The successful sale of a house, with both buyer and seller established in their new homes and happy with the deal they have concluded, is certainly cause for celebration.
But all too often a dispute over occupation arrangements takes the glitter off the occasion – and usually because the home buyer and seller have changed the original arrangements set down in the occupation clause of the sale agreement, without writing their changes down.
It often happens, for example, that the seller finds a new home sooner than he expected and, thinking that he is doing the buyer a favour, offers to move out before the date stated in the sale agreement. However, unless the buyer has agreed in writing to the change, and actually does move in then, the property could be left empty for some time and vulnerable to damage from intruders and vandals.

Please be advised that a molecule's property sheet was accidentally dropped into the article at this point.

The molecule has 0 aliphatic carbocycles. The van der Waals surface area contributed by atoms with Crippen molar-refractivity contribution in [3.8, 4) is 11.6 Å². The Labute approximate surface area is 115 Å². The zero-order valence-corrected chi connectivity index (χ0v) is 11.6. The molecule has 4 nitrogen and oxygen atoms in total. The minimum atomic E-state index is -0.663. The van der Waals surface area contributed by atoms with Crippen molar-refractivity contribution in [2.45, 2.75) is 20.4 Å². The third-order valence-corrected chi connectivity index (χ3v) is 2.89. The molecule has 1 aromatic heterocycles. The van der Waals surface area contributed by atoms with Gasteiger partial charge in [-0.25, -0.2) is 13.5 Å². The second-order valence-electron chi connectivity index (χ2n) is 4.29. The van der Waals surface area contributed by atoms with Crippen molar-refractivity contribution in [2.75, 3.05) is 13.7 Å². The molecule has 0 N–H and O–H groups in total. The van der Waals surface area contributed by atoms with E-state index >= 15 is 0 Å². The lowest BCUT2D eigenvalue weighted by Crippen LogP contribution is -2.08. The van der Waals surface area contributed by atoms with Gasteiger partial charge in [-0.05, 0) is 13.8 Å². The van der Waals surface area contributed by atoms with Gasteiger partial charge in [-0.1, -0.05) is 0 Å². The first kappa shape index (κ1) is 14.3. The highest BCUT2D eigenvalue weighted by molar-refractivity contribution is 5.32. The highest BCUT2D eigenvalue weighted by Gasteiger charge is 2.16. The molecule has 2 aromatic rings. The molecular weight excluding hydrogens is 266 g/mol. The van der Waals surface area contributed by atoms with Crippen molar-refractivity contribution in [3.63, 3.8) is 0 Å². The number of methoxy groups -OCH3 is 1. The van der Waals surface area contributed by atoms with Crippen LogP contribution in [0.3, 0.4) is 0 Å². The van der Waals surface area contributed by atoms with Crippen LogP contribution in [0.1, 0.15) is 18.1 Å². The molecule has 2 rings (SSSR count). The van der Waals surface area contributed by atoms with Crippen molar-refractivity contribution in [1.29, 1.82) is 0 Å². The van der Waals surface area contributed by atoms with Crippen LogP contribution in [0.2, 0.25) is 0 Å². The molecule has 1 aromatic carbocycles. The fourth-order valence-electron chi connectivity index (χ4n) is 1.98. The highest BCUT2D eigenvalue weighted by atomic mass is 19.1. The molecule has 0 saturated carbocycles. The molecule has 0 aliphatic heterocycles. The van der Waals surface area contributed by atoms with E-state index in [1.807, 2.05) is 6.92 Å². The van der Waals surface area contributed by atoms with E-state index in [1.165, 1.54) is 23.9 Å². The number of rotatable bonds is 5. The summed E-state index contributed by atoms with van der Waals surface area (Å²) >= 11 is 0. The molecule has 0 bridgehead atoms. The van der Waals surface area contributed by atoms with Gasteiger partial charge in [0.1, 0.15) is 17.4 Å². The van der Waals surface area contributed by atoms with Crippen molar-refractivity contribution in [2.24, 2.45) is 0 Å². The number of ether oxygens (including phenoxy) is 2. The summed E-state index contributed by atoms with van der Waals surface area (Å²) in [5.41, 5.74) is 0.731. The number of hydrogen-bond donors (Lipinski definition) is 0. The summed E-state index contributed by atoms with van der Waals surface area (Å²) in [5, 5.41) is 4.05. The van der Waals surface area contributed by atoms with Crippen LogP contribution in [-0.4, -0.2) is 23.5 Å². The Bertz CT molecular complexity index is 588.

Alternatively, the buyer moving from rental accommodation might ask for, and get, an earlier occupation date coinciding with the end of his lease. But unless this is committed to writing, the seller might well change his mind and leave the buyer out in the cold for a month or two.
In either case, a dispute is likely to arise over the additional costs incurred. What is more, any change in the actual occupation date will affect the calculation of occupational rent.
Consequently, buyers and sellers who wish to alter the original occupation arrangements would be well advised to ask the estate agent who negotiated the sale to draw up a proper addendum to the sale agreement and get it signed by both parties.
An experienced agent will also ensure that both buyer and seller understand the original occupation clause and its implications before the sale agreement is signed, in order to forestall the problems that can arise when changes to occupation arrangements are made unilaterally by either the seller or the buyer.